African countries on the verge of independence from colonial rule pose a unique problem for filmmakers: they have too much drama, too much action, too much politics for a mere movie to contain. Haitian filmmaker Raoul Peck lives up to the challenge with Lumumba, an unusually gripping film about the Congo's first prime minister, Patrice Lumumba. Peck cut his teeth on the subject matter in a 1992 documentary titled Lumumba: Death of a Prophet, and was inspired to complete this dramatic version of his life by Lude de Witte's investigative book The Assassination of Lumumba.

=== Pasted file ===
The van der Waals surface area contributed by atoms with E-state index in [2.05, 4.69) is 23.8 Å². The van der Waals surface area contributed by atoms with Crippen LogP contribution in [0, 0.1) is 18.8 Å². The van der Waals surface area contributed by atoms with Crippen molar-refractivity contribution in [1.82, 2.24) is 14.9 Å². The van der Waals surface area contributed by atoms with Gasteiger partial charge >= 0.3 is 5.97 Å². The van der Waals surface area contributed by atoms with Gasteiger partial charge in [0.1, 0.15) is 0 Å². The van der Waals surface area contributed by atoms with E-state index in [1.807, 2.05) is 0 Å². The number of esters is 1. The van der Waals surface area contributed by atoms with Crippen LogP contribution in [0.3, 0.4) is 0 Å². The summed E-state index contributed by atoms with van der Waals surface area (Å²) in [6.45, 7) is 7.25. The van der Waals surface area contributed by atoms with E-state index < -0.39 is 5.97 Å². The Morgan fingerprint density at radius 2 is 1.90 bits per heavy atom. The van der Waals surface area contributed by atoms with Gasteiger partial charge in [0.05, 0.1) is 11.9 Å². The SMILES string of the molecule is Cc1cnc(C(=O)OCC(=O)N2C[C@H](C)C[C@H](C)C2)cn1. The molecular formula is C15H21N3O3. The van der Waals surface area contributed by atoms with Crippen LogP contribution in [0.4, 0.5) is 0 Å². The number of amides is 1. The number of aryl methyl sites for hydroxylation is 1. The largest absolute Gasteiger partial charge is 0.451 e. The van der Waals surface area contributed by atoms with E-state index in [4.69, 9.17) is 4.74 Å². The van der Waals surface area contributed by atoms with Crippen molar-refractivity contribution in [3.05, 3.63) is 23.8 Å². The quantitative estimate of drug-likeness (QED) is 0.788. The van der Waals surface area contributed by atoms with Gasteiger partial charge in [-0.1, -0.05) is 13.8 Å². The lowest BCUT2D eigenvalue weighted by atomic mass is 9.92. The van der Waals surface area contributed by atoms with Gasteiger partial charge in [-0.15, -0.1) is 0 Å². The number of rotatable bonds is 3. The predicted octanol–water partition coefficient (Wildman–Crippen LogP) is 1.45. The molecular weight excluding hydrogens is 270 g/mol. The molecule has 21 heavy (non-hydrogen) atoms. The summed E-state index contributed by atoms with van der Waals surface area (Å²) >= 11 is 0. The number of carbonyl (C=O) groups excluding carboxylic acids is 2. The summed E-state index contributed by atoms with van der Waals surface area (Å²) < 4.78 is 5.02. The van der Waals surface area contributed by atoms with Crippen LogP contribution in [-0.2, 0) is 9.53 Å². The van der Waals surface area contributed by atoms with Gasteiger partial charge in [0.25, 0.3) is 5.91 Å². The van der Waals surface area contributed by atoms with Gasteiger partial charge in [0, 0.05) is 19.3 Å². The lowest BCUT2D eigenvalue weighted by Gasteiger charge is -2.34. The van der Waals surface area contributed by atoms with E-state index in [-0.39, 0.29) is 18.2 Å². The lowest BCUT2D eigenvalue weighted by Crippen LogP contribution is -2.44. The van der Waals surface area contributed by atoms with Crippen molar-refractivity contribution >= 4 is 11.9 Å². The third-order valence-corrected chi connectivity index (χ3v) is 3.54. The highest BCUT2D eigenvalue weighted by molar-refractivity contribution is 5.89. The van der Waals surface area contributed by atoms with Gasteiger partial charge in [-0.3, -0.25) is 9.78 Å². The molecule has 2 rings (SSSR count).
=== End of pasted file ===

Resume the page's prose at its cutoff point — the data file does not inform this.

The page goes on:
In the span of a few years, Lumumba went from being a postal worker and beer salesman to founding the Congolese National Movement and accelerating Belgium's departure from his home country. He rose the position of prime minister and served for less than a year before being assassinated—in what history suggests was a Belgian mission assisted by the United States under the auspices of anti-Communism. The Congolese situation was much more intricate than the Western strategists considered, and this excellently dramatized portrait of Lumumba touches upon the complexities with unflinching talent.
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